[Marxism] Report from Boston - question

Jurriaan Bendien andromeda246 at hetnet.nl
Sat Jul 31 04:20:56 MDT 2004

Jay wrote:

I'm glad I did [go to the demo] for other reasons -- such as a glimpse of
America's future in these concentration camp-like "free speech zones."

When the President or high officials travel around the United States, the
secret service visits the location ahead of time and orders local police to
set up "free speech zones" or "protest zones" where Americans opposed to
their government's policies (and sometimes sign-carrying supporters) are
quarantined. These zones aim to keep demonstrators out of presidential sight
and outside the view of media covering the event, as much as possible. On
May 30, 2002, Ashcroft also abolished restrictions on FBI surveillance of
Americans' everyday lives (the two Patriot Acts greatly extend governmental
powers in this respect).

BLS data suggests that there are in the "land of the free and home of the
brave" some 1 million security guards, 1.2 million police, detective, and
law enforcement officers, 1.1 million military domestic personnel of various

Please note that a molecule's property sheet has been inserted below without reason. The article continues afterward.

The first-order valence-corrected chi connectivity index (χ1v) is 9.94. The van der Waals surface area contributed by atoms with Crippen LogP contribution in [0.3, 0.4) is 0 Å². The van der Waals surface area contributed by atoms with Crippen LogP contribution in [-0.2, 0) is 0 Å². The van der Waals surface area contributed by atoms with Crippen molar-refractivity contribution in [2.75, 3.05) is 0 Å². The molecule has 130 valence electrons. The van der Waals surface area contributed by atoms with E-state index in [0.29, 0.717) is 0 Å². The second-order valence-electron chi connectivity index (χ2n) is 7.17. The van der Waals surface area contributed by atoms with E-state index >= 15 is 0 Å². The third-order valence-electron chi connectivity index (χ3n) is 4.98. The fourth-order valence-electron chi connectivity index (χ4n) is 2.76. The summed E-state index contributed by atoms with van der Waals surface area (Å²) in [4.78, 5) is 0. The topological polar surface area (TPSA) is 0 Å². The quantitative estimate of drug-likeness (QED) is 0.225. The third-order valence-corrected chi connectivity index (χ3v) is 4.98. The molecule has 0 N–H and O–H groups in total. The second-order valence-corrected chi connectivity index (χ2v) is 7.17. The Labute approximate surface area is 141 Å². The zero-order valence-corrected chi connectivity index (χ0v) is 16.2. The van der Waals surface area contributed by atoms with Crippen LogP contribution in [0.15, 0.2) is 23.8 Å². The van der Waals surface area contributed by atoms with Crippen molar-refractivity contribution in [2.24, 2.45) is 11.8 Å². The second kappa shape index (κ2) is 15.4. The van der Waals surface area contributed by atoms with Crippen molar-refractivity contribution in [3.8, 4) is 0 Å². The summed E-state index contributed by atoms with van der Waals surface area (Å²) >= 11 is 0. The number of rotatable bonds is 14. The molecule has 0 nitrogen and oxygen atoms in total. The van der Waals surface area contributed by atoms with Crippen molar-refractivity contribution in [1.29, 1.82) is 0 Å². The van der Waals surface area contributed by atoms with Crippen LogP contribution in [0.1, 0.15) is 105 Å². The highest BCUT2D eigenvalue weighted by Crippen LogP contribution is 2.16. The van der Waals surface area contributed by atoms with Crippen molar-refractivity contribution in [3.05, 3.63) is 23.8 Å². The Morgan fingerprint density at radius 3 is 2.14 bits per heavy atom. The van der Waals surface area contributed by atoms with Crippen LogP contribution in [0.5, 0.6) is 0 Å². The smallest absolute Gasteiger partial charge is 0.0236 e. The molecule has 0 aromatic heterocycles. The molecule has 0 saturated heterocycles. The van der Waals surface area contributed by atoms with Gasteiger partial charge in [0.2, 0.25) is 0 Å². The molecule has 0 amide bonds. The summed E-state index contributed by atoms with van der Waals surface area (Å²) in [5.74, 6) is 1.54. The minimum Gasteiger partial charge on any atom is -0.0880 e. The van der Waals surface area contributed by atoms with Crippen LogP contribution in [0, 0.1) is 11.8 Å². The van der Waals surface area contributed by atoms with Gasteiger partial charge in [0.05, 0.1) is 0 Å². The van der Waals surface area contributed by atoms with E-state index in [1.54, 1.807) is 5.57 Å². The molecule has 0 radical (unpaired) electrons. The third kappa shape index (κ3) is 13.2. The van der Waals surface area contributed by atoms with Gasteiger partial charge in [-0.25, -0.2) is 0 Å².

kinds, and 0.3 million corrective institution & prison officers, a security
apparatus totalling 3.6 million people (roughly one security person for
every 82 American citizens of all ages) claiming a personal income of over
$100 billion a year.

But is there any sociological-type analysis of the "zoning" of American
society more generally, i.e. not just as a political development but as a
cultural or economic phenomenon ?

I've tended to think that, contrary to the promise of "free markets", "after
globalisation, ghettoisation" (not necessarily a real ghetto, but the
tendency to impose boundaries of some sort to wall out "foreigners",
"enemies" or "aliens" or generally ""people who don't belong") but the
concept of "zoning" is really better since a zone could be a semantic space,
a financial zone or a cyber-space, i.e. it does not necessarily have to
refer to an actual geographic territory such as an actual "gated community"
or compound.

As we know, for something to be a commodity requires the assertion,
maintenance and defence of private ownership rights, which requires a social
framework of enforcible rules which limit access to those who have a
legitimate financial claim. At stake here then, is the pattern of social
rules governing the conditions of access to a space, a resource, a
territory, a group or anything like that, i.e. how the contradiction between
privatisation of access on the one side, and technologies which enable
greater communal access on the other side, is specifically mediated to
establish social boundaries, and define "insiders" and "outsiders".


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